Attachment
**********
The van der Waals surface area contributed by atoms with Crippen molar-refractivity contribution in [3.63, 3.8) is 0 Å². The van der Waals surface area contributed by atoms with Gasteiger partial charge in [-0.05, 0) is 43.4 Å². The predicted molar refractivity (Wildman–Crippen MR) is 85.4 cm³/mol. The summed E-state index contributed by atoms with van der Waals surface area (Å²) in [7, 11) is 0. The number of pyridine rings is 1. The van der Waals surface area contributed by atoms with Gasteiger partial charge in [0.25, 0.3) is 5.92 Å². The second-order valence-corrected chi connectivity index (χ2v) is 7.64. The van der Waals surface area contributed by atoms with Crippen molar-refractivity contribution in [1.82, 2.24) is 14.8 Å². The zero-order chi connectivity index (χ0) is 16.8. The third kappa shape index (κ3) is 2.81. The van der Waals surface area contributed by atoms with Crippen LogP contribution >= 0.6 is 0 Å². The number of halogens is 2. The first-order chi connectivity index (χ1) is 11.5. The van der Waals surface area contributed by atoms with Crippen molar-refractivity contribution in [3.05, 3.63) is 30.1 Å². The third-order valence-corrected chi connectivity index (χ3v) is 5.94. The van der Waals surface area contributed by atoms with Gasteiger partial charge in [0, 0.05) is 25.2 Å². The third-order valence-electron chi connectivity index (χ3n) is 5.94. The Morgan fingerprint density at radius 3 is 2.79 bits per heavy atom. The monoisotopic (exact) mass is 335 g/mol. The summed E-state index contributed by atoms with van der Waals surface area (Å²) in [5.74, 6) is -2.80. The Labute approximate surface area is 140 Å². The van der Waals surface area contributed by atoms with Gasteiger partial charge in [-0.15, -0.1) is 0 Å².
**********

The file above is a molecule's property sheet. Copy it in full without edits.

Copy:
The van der Waals surface area contributed by atoms with Crippen molar-refractivity contribution in [3.63, 3.8) is 0 Å². The van der Waals surface area contributed by atoms with Gasteiger partial charge in [-0.05, 0) is 43.4 Å². The predicted molar refractivity (Wildman–Crippen MR) is 85.4 cm³/mol. The summed E-state index contributed by atoms with van der Waals surface area (Å²) in [7, 11) is 0. The number of pyridine rings is 1. The van der Waals surface area contributed by atoms with Gasteiger partial charge in [0.25, 0.3) is 5.92 Å². The second-order valence-corrected chi connectivity index (χ2v) is 7.64. The van der Waals surface area contributed by atoms with Crippen molar-refractivity contribution in [1.82, 2.24) is 14.8 Å². The zero-order chi connectivity index (χ0) is 16.8. The third kappa shape index (κ3) is 2.81. The van der Waals surface area contributed by atoms with Crippen LogP contribution >= 0.6 is 0 Å². The number of halogens is 2. The first-order chi connectivity index (χ1) is 11.5. The van der Waals surface area contributed by atoms with Crippen molar-refractivity contribution in [3.05, 3.63) is 30.1 Å². The third-order valence-corrected chi connectivity index (χ3v) is 5.94. The van der Waals surface area contributed by atoms with Gasteiger partial charge in [0, 0.05) is 25.2 Å². The third-order valence-electron chi connectivity index (χ3n) is 5.94. The Morgan fingerprint density at radius 3 is 2.79 bits per heavy atom. The monoisotopic (exact) mass is 335 g/mol. The summed E-state index contributed by atoms with van der Waals surface area (Å²) in [5.74, 6) is -2.80. The Labute approximate surface area is 140 Å². The van der Waals surface area contributed by atoms with Gasteiger partial charge in [-0.15, -0.1) is 0 Å².